A. The first step of our project involved getting an MPI Special Permit which allowed us to trial a range of removal methods including collecting or culling kina, either on scuba or by freediving. In consultation with mana whenua and MPI, we then decided which method was the most appropriate for the purposes of this project. One of biggest problems with kina in barrens is that they’re quite starved so not as good for food as those from kelpy reefs. As a result, collecting large volumes, tonnes, of skinny kina was not practical and they’d ultimately need to be disposed of on land. While there are possible opportunities to be explored for utilising kina from barrens, the most practical and efficient method was culling, by simply breaking the kina open underwater. This way too, their remains stay within the marine system and it was also very rewarding to see dozens of different species of fish and invertebrates, including sea stars and octopus, feasting on the culled kina. It would’ve taken at least twice as long to collect the kina, and we didn’t have a way to deal with them on land. In this experiment, the number and estimated biomass of all kina removed were reported to MPI and are included as catch in the wider fishery. It’s also important to note that while culling was used for this particular experiment, in the future we would encourage alternative methods and exploration of different uses of kina from barrens.
Q. How deep is the Ōtata site?
A. It went down to the kelp line at about 10 metres. Kina barrens typically form within a distinct band, from the shallows to their preferred depth range, which is helpful from a restoration point of view, as there’s almost always kelp in deeper waters. This means there is a source population for new kelp to replenish the removal area. It was more efficient to do the removals on scuba, even at shallow depths it’s at least as twice as fast, and depends greatly on the skill of the freedivers. Several experienced freedivers worked in the shallower waters and they made a huge contribution.
Q. How long did it take, and how many of you took part?
A. It took roughly 150 hours of dive time at Ōtata, and this was similar to the other removal sites. Across the whole project, more than 50 people were involved. It takes a lot of effort to remove kina from a relatively small area, which further highlights the need for the protection of kina predators, like tāmure and kōura, so balance is restored to the ecosystem.
Q. And the timeline?
A. We carried out initial surveys at Ōtata in November and December of 2020 and did the kina removal from January 15 to February 4. We’ll keep monitoring kelp regeneration every six months for the next two years, as well as looking at roe quality of the remaining kina.
Q. How’s it looking so far?
A. We did our six month resurvey at Ōtata on Wednesday [August 4, 2021], and kina densities have stayed low in the removal area. There are a few baby kelps coming in, although not as much compared to earlier sites at Leigh. However, those sites were completed earlier and Ōtata hasn’t yet had its main growing seasons which are spring and summer. But there is a huge amount of juvenile Sargassum sinclairii, a fucoid kelp species, coming in, and just because we haven’t seen major kelp growth, it doesn’t mean we won’t, as we’ve yet to see a summer following removals. Of all sites, higher sediment and lower water clarity were expected to be more challenging on Ōtata, with less recovery, but it’s still exciting to see Sargassum, as well as other species. Over some of the quadrats, which are 1m square, there are up to 80 little baby Sargassum and some Carpophyllum coming in. Kina numbers remain high and there is no sign of any change at the adjacent control sites where kina were not removed.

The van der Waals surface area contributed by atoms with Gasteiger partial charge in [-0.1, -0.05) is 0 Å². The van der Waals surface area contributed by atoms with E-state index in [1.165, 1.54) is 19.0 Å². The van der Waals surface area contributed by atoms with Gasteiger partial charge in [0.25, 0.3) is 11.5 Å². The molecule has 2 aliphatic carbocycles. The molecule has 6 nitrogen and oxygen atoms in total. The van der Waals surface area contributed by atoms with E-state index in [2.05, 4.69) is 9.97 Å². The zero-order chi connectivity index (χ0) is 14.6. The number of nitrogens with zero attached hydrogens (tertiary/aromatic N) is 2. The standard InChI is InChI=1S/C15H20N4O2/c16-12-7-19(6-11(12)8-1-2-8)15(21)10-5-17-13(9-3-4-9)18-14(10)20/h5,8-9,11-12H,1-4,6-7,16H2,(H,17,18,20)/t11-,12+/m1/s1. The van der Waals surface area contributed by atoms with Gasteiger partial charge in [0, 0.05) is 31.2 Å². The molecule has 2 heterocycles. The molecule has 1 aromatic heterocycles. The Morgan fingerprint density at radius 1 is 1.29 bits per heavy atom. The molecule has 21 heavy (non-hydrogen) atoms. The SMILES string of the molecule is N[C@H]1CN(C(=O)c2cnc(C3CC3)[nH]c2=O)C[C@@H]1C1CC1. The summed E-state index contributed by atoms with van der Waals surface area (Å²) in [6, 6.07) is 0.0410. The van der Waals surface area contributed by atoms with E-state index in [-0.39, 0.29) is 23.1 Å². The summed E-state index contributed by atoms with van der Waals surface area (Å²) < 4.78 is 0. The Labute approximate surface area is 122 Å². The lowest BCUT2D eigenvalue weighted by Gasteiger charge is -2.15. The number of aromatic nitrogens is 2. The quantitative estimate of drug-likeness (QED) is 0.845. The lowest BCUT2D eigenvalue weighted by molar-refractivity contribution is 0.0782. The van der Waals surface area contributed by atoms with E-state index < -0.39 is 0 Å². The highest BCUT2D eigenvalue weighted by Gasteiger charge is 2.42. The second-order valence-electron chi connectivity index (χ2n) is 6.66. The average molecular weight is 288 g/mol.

Q. What are the cultural sensitives, in relation to this trial?
A. There are several community kina removal projects going on. Waiheke is doing theirs within recreational bag limits. However, for us to undertake this larger-scale research, we needed a special permit from MPI, which required considerable engagement and consultation with mana whenua. There were meetings, and we got letters of support because there has to be sensitivity with this scale of removal of a taonga species. We didn’t take that lightly and it was also very exciting for us to have a clause that allowed us to donate some kina when the quality was good. We don’t like to see it being wasted, and to our knowledge, this is the first time that’s happened. We’re also hoping, that the remaining kina improve in condition and size, with better, bigger roe, and better value as kaimoana.
Q. How is success measured?
A. Firstly we’ll compare the area, density and biomass of kelp in restored vs control reefs. Secondly, we’ll note changes in the size and condition – relative gonad weight – as it is expected there’ll be increased size and quality through the restoration of kelp forests. And thirdly we’ll investigate how other ecologically important kaimoana species respond – if there is a rise in reef fish and crayfish numbers. By following the removal areas over a longer time frame we will also be able to examine how long it takes for kina to repopulate and ultimately return to the sites, which is inevitable unless kina numbers are continually controlled or other wider protection measures are put in place, once again emphasising that kina removal is not a solution on its own.
Q. What have you seen from similar studies overseas?
A. First indications from kina removals worldwide are that they generally allow kelp to come back pretty quickly in the order of around 18 months. And it’s a simple, relatively cheap method that can restore an ecosystem although it won’t bring back crayfish and other important predators that ultimately control kina numbers. That will only happen when there is less fishing, so reducing kina numbers can’t be seen as a solution on its own. We hope to figure out how useful it is as a tool and how it can be combined with other longer-term solutions – like co-management, predator protection, kina harvest – to best restore mauri to the Hauraki Gulf.
After two years when the experiment is complete, the results will be shared online, at conferences, published in scientific journals as well as made available at the Goat Island Marine Discovery Centre. The project also hopes to provide a model to promote, guide, and focus restoration efforts across wider areas of the Hauraki Gulf and throughout New Zealand and you’ll also be able to read about progress here on this website.
This study was funded in part thanks to a grant from G.I.F.T., and would not have been possible without all of the volunteers and partnerships.